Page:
Women exhibited limited understanding of bladder health and function, with assumptions and beliefs shaped by personal experience and hearsay from friends, family, television commercials, etc. Except for the rare occasion when women had input from a medical professional, notions about bladder health and function were characterized by uncertainty, tentativeness, and unconfirmed impressions. Women speculated on (a) the function of the urinary tract system in cleansing or flushing the bodily system of impurities and toxins, (b) the functional relationships between and among the kidneys, bladder, urethra, vagina, and pelvic floor and (c) the impact on bladder function of medications for chronic conditions. Women’s assumptions and beliefs about bladder health were framed within a “cause and effect” perspective, covering a wide array of habits/behaviors (e.g. eating and hydration habits, “holding urination”, exercise), while conjecturing about the physiological mechanisms through which such practices promote or deter bladder health. Finally, there was agreement on the importance of bladder friendly habits and the inadvisability of potentially harmful practices. This was accompanied by an assumption that bladder problems could be prevented by developing community-based programs for educating women about bladder health and function, encouraging women to practice healthy bladder habits, eliminating taboos about discussing bladder health, and empowering women to speak out about their bladder-related experiences and concerns.
Interpretation of results
This is the first study to apply a socioecological, life course perspective to characterize adult women's lay beliefs and assumptions about bladder health and function. Results show a discordance between lay women’s beliefs and assumptions about bladder health and function and the body of scientific knowledge used by primary care providers to screen for LUTS, as well as by clinical specialists to treat women with LUTS. Women’s beliefs and assumptions about where and when to void are framed within the context of toileting socialization processes in the home and schools, which often include cautionary tales based on lay experiences. Assumptions and beliefs about delayed voiding, for example, may reflect adaptations to practical concerns such as limited toileting autonomy in the workplace and reduced toilet access in public places.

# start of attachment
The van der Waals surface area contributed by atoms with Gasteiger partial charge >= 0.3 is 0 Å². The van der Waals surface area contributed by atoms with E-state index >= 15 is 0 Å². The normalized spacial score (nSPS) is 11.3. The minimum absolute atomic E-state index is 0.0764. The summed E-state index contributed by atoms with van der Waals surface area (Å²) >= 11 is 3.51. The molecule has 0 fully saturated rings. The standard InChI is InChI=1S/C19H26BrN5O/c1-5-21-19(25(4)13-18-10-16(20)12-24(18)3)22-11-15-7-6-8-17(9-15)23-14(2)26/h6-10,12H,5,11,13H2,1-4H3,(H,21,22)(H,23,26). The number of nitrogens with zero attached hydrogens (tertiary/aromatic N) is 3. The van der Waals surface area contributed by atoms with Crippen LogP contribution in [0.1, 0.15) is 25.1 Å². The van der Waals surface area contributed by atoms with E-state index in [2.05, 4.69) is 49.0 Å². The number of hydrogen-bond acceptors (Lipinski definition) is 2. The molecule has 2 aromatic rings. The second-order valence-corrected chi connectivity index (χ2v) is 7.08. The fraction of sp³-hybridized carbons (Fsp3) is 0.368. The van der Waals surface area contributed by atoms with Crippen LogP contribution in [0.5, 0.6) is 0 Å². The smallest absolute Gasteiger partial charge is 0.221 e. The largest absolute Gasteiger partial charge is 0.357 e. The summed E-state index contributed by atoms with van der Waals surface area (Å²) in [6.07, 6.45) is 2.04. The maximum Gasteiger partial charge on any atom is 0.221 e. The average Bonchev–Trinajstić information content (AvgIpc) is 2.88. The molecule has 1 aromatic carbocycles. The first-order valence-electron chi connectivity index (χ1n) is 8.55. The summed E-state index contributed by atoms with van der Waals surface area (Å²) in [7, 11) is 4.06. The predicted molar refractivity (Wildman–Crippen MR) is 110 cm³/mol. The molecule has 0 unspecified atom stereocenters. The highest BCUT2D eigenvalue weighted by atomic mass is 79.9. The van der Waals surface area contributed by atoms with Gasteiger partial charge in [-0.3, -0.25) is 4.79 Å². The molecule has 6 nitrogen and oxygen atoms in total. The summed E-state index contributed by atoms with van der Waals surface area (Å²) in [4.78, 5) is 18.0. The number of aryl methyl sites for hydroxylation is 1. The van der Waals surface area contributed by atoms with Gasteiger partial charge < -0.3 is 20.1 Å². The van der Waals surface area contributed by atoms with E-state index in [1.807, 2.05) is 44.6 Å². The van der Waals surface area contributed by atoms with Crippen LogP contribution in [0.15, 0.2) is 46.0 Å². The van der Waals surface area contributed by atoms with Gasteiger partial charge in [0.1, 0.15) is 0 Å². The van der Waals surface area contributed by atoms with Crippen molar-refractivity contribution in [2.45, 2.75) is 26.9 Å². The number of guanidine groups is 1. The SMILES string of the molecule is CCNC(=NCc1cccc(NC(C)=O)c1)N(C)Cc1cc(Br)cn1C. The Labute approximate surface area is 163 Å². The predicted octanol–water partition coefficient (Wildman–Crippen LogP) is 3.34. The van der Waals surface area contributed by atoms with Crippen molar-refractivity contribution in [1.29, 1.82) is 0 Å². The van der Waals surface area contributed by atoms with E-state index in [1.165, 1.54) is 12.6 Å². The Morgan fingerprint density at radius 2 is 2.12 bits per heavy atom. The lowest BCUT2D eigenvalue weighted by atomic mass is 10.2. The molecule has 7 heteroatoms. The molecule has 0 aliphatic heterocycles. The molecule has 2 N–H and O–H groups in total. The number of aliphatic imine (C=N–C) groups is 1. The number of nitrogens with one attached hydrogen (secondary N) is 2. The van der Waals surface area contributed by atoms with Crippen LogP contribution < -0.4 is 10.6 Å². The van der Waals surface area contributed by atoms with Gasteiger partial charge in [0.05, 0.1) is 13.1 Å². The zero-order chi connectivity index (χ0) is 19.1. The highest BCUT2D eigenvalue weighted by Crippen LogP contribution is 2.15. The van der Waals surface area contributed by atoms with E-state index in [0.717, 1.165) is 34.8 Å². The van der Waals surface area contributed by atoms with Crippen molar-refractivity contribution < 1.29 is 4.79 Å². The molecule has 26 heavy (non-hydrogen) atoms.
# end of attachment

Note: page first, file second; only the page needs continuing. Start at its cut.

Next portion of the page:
Concluding message
Across the life course, lay women’s understanding of bladder health and function could benefit from input from health care professionals, particularly in preventive care settings where women could be encouraged to engage in healthy bladder habits. Additionally, community-engaged public health messaging can inform women’s assumptions and beliefs about bladder health/function, educating women about the promotion of bladder health and the prevention of LUTS.
Figure 1
Figure 2
  1. Low LK, Williams BR, Camenga DR, Hebert-Beirne J, Brady SS, Newman DK, James AS, Hardacker CT, Nodora J, Linke SE, Burgio KL Prevention of Lower Urinary Tract Symptoms Research Consortium Focus Group Study of Habits, Attitudes, Realities, and Experiences of Bladder Health. J Adv Nurs. 2019 Jul 9. doi: 10.1111/jan.14148. [Epub ahead of print] PMID:31287183
  2. Williams BR, Nodora J, Newman DK Low LK, James A, Camenga DR, Hebert-Bernie J, Brady SS, Hardacker CT, Smith AL, Cunningham SD, Burgio KL; Prevention of Lower Urinary Tract Symptoms (PLUS) Research Consortium. (2020) “I never knew anyone who peed on themselves on purpose:” Exploring adolescent and adult women’s lay language and discourse about bladder health and function. Neurourol Urodyn. Jan;39(1):225-236. doi: 10.1002/nau.24174. Epub 2019 Oct 2.PMID:31578778
  3. Coyne KS, Barsdorf AI, Thompson C, Ireland A, Milsom I, Chapple C, Kopp ZS, Bavendam T. Moving towards a comprehensive assessment of lower urinary tract symptoms (LUTS). Neurourol Urodyn. 2012 Apr;31(4):448-54. doi: 10.1002/nau.21202.
Funding None Clinical Trial No Subjects Human Ethics Committee Approved by University Institutional Review Board (IRB), which served as the central review board for six of the seven sites, and a local university IRB at the remaining site. Helsinki Yes Informed Consent Yes